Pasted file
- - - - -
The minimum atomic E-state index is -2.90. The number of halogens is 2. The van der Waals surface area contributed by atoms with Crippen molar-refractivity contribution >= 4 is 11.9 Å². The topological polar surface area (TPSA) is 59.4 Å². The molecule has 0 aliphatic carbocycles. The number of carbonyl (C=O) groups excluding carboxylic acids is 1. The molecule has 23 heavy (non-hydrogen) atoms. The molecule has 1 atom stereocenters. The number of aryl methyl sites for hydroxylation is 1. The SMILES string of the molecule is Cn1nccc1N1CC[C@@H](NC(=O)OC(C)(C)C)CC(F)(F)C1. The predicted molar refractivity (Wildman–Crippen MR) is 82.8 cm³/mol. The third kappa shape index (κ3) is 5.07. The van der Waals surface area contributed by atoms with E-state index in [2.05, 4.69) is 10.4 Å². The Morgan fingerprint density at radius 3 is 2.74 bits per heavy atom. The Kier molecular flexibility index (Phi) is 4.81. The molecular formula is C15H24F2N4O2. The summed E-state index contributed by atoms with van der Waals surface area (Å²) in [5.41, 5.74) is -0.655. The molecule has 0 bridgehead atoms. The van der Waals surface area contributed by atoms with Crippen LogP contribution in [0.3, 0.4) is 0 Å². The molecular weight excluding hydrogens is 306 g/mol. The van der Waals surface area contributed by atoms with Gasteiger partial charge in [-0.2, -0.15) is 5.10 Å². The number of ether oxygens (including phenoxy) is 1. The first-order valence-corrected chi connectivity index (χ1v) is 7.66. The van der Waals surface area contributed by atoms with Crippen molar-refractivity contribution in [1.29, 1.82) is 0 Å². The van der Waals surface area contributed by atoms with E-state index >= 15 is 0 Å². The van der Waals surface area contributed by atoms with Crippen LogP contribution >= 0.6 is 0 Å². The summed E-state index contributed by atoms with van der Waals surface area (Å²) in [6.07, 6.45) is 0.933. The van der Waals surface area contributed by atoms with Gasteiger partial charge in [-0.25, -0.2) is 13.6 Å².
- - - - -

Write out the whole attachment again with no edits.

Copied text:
The minimum atomic E-state index is -2.90. The number of halogens is 2. The van der Waals surface area contributed by atoms with Crippen molar-refractivity contribution >= 4 is 11.9 Å². The topological polar surface area (TPSA) is 59.4 Å². The molecule has 0 aliphatic carbocycles. The number of carbonyl (C=O) groups excluding carboxylic acids is 1. The molecule has 23 heavy (non-hydrogen) atoms. The molecule has 1 atom stereocenters. The number of aryl methyl sites for hydroxylation is 1. The SMILES string of the molecule is Cn1nccc1N1CC[C@@H](NC(=O)OC(C)(C)C)CC(F)(F)C1. The predicted molar refractivity (Wildman–Crippen MR) is 82.8 cm³/mol. The third kappa shape index (κ3) is 5.07. The van der Waals surface area contributed by atoms with E-state index in [2.05, 4.69) is 10.4 Å². The Morgan fingerprint density at radius 3 is 2.74 bits per heavy atom. The Kier molecular flexibility index (Phi) is 4.81. The molecular formula is C15H24F2N4O2. The summed E-state index contributed by atoms with van der Waals surface area (Å²) in [5.41, 5.74) is -0.655. The molecule has 0 bridgehead atoms. The van der Waals surface area contributed by atoms with Crippen LogP contribution in [0.3, 0.4) is 0 Å². The molecular weight excluding hydrogens is 306 g/mol. The van der Waals surface area contributed by atoms with Gasteiger partial charge in [-0.2, -0.15) is 5.10 Å². The number of ether oxygens (including phenoxy) is 1. The first-order valence-corrected chi connectivity index (χ1v) is 7.66. The van der Waals surface area contributed by atoms with Crippen molar-refractivity contribution in [1.29, 1.82) is 0 Å². The van der Waals surface area contributed by atoms with E-state index >= 15 is 0 Å². The van der Waals surface area contributed by atoms with Crippen LogP contribution >= 0.6 is 0 Å². The summed E-state index contributed by atoms with van der Waals surface area (Å²) in [6.07, 6.45) is 0.933. The van der Waals surface area contributed by atoms with Gasteiger partial charge in [-0.25, -0.2) is 13.6 Å².